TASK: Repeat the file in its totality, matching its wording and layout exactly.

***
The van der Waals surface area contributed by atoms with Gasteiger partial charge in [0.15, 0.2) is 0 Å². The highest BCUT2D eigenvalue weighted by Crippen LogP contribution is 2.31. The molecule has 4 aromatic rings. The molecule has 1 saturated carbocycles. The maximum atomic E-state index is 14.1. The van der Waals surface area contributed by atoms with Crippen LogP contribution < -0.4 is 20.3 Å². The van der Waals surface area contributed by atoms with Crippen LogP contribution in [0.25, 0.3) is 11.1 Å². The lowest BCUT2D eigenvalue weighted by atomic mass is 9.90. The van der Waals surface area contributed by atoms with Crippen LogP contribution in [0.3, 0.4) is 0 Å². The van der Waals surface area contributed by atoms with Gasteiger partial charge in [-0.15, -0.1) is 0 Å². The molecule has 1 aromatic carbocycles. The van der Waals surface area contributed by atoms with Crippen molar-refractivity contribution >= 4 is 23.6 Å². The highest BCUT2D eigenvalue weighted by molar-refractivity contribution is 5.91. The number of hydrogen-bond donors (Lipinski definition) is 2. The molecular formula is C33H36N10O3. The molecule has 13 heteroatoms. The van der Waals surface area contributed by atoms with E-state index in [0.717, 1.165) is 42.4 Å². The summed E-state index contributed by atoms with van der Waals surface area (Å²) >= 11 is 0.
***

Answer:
The van der Waals surface area contributed by atoms with Gasteiger partial charge in [0.15, 0.2) is 0 Å². The highest BCUT2D eigenvalue weighted by Crippen LogP contribution is 2.31. The molecule has 4 aromatic rings. The molecule has 1 saturated carbocycles. The maximum atomic E-state index is 14.1. The van der Waals surface area contributed by atoms with Crippen LogP contribution < -0.4 is 20.3 Å². The van der Waals surface area contributed by atoms with Crippen LogP contribution in [0.25, 0.3) is 11.1 Å². The lowest BCUT2D eigenvalue weighted by atomic mass is 9.90. The van der Waals surface area contributed by atoms with Crippen LogP contribution in [0.3, 0.4) is 0 Å². The van der Waals surface area contributed by atoms with Gasteiger partial charge in [-0.15, -0.1) is 0 Å². The molecule has 1 aromatic carbocycles. The van der Waals surface area contributed by atoms with Crippen molar-refractivity contribution >= 4 is 23.6 Å². The highest BCUT2D eigenvalue weighted by molar-refractivity contribution is 5.91. The number of hydrogen-bond donors (Lipinski definition) is 2. The molecular formula is C33H36N10O3. The molecule has 13 heteroatoms. The van der Waals surface area contributed by atoms with E-state index in [0.717, 1.165) is 42.4 Å². The summed E-state index contributed by atoms with van der Waals surface area (Å²) >= 11 is 0.